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Tue, 7 Sep 2004 09:55:12 +0200
Mark Wielaard wrote:
> On Mon, 2004-09-06 at 20:44, Jeroen Frijters wrote:
> > Upon reflection (and some more experiments) the code doesn't seem to
> > make any sense to me.
> The TimeZone.getDefaultTimeZone(String) should have enough
> documentation of how the format is interpreted.
I think you know my POV on that. IMO we should be compatible with Sun.
> It is derived from (a simplified version of) how POSIX defines this.
> All VMTimezone implementations arePOSIX/GNU specific at the moment.
> Is this hard for you to implement in IKVM?
When I originally looked into it I couldn't figure out how to do it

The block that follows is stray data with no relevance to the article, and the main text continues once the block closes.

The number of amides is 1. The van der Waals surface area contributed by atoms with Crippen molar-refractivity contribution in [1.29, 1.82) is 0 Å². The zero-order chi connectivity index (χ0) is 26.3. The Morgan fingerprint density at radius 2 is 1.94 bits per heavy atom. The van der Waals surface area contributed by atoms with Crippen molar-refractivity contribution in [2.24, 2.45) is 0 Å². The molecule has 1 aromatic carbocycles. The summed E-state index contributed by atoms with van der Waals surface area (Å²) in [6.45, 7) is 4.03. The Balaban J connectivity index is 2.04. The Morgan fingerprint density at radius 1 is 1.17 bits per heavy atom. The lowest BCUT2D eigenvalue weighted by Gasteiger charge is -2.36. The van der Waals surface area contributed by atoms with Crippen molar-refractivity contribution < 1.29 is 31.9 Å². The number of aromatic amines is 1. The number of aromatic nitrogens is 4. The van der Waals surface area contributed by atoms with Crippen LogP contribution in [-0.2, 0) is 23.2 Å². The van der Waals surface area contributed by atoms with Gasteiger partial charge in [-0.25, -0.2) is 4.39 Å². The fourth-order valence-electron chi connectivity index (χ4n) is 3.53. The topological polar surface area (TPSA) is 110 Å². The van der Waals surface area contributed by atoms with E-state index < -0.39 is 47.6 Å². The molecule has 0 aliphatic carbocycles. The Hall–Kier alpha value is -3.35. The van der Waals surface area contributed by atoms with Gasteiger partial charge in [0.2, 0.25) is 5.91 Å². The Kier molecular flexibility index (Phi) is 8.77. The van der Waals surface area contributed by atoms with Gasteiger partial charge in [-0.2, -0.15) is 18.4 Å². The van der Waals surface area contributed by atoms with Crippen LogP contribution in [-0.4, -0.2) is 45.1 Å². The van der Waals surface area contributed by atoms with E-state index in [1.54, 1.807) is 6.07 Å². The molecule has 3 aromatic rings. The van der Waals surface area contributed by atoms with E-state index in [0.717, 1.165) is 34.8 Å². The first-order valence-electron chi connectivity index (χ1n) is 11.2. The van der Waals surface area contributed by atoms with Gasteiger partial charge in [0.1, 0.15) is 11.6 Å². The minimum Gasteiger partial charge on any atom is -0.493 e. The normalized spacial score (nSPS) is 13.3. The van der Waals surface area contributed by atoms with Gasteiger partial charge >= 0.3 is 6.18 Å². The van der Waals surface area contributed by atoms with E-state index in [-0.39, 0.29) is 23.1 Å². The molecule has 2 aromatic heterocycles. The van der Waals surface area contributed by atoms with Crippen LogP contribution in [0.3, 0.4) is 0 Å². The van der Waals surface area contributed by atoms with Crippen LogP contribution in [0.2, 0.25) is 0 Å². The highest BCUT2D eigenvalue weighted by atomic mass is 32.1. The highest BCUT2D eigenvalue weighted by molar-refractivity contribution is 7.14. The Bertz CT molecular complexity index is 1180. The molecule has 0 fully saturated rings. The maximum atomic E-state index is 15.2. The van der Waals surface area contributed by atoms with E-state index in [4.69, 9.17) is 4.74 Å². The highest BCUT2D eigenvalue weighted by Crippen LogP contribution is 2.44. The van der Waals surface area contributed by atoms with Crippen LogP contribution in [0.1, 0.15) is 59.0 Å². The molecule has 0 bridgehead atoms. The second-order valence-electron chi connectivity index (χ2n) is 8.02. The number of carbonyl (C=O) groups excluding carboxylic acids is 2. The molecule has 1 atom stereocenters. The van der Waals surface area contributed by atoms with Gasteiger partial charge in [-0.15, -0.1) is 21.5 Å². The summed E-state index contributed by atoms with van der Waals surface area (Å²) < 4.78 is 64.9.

properly, but I think the current TimeZone/VMTimeZone split is good
enough for me. At the moment I simply return GMT[+-]<offset> though.
This seems to work reasonably (apart from daylight saving).
> How did you do this in the previous version of TimeZone
> (which was even more buggy and broken than the current version)?
Same as now, just the GMT[+-]<offset>.
> > On the Sun VM, if the abs(offset) is greater than
> > 24 it is interpreted as Hours * 100 + Minutes, instead of
> the seconds
> > that Classpath uses.
> I haven't found a specification of what user.timezone could
> actually be set to and how that string is interpreted except
> for the fact that it can be exactly one of the timezone names
> mentioned in the TimeZone documentation.
I can't find it either, but some experimentation shows the following
formats to be supported:
(where H and M are digits 0..9)
> If there is a real specification then we should translate
> that to our specification (or adapt our specification and all platform
> dependend methods that now depend on our specification to the
> specification of user.timezone, but that is probably much more work).
I don't understand what you mean here. There is only one place that
parses timezones right?